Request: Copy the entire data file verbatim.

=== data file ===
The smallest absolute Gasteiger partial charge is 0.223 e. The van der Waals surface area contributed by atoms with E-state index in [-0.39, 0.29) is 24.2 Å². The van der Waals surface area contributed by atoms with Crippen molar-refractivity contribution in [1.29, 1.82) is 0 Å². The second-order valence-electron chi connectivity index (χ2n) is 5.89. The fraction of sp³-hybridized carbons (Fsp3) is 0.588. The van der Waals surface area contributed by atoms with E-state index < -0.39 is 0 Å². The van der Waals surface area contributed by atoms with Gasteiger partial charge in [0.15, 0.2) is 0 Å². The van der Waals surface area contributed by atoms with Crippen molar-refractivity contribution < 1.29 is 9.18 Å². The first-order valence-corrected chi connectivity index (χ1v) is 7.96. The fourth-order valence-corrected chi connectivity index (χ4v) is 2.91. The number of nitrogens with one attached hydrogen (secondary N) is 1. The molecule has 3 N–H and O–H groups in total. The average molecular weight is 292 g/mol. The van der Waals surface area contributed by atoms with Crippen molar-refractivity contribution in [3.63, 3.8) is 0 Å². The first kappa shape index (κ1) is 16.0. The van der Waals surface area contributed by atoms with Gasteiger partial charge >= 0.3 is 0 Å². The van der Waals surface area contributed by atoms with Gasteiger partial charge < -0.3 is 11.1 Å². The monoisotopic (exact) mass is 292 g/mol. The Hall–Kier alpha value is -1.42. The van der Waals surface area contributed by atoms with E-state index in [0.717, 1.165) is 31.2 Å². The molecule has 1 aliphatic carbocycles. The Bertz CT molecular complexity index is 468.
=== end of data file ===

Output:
The smallest absolute Gasteiger partial charge is 0.223 e. The van der Waals surface area contributed by atoms with E-state index in [-0.39, 0.29) is 24.2 Å². The van der Waals surface area contributed by atoms with Crippen molar-refractivity contribution in [1.29, 1.82) is 0 Å². The second-order valence-electron chi connectivity index (χ2n) is 5.89. The fraction of sp³-hybridized carbons (Fsp3) is 0.588. The van der Waals surface area contributed by atoms with E-state index < -0.39 is 0 Å². The van der Waals surface area contributed by atoms with Gasteiger partial charge in [0.15, 0.2) is 0 Å². The van der Waals surface area contributed by atoms with Crippen molar-refractivity contribution < 1.29 is 9.18 Å². The first-order valence-corrected chi connectivity index (χ1v) is 7.96. The fourth-order valence-corrected chi connectivity index (χ4v) is 2.91. The number of nitrogens with one attached hydrogen (secondary N) is 1. The molecule has 3 N–H and O–H groups in total. The average molecular weight is 292 g/mol. The van der Waals surface area contributed by atoms with Crippen molar-refractivity contribution in [3.63, 3.8) is 0 Å². The first kappa shape index (κ1) is 16.0. The van der Waals surface area contributed by atoms with Gasteiger partial charge >= 0.3 is 0 Å². The van der Waals surface area contributed by atoms with Gasteiger partial charge < -0.3 is 11.1 Å². The monoisotopic (exact) mass is 292 g/mol. The Hall–Kier alpha value is -1.42. The van der Waals surface area contributed by atoms with E-state index in [0.717, 1.165) is 31.2 Å². The molecule has 1 aliphatic carbocycles. The Bertz CT molecular complexity index is 468.